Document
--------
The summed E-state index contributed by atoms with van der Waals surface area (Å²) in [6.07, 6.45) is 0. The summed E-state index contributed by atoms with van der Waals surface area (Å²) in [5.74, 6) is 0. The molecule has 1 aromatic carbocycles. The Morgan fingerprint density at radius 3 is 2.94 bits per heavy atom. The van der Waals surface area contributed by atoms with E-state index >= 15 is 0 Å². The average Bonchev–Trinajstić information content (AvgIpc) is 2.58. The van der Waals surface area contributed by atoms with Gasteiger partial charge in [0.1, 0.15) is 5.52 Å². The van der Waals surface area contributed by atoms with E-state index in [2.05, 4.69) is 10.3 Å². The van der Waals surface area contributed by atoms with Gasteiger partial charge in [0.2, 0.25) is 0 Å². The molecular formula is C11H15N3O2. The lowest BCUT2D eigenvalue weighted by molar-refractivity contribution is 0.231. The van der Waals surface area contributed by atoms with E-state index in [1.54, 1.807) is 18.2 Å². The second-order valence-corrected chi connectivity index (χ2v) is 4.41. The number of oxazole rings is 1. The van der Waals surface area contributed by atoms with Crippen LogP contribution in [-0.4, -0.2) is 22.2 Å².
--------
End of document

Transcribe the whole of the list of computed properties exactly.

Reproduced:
The summed E-state index contributed by atoms with van der Waals surface area (Å²) in [6.07, 6.45) is 0. The summed E-state index contributed by atoms with van der Waals surface area (Å²) in [5.74, 6) is 0. The molecule has 1 aromatic carbocycles. The Morgan fingerprint density at radius 3 is 2.94 bits per heavy atom. The van der Waals surface area contributed by atoms with E-state index >= 15 is 0 Å². The average Bonchev–Trinajstić information content (AvgIpc) is 2.58. The van der Waals surface area contributed by atoms with Gasteiger partial charge in [0.1, 0.15) is 5.52 Å². The van der Waals surface area contributed by atoms with E-state index in [2.05, 4.69) is 10.3 Å². The van der Waals surface area contributed by atoms with Gasteiger partial charge in [0.2, 0.25) is 0 Å². The molecular formula is C11H15N3O2. The lowest BCUT2D eigenvalue weighted by molar-refractivity contribution is 0.231. The van der Waals surface area contributed by atoms with E-state index in [1.54, 1.807) is 18.2 Å². The second-order valence-corrected chi connectivity index (χ2v) is 4.41. The number of oxazole rings is 1. The van der Waals surface area contributed by atoms with Crippen LogP contribution in [-0.4, -0.2) is 22.2 Å².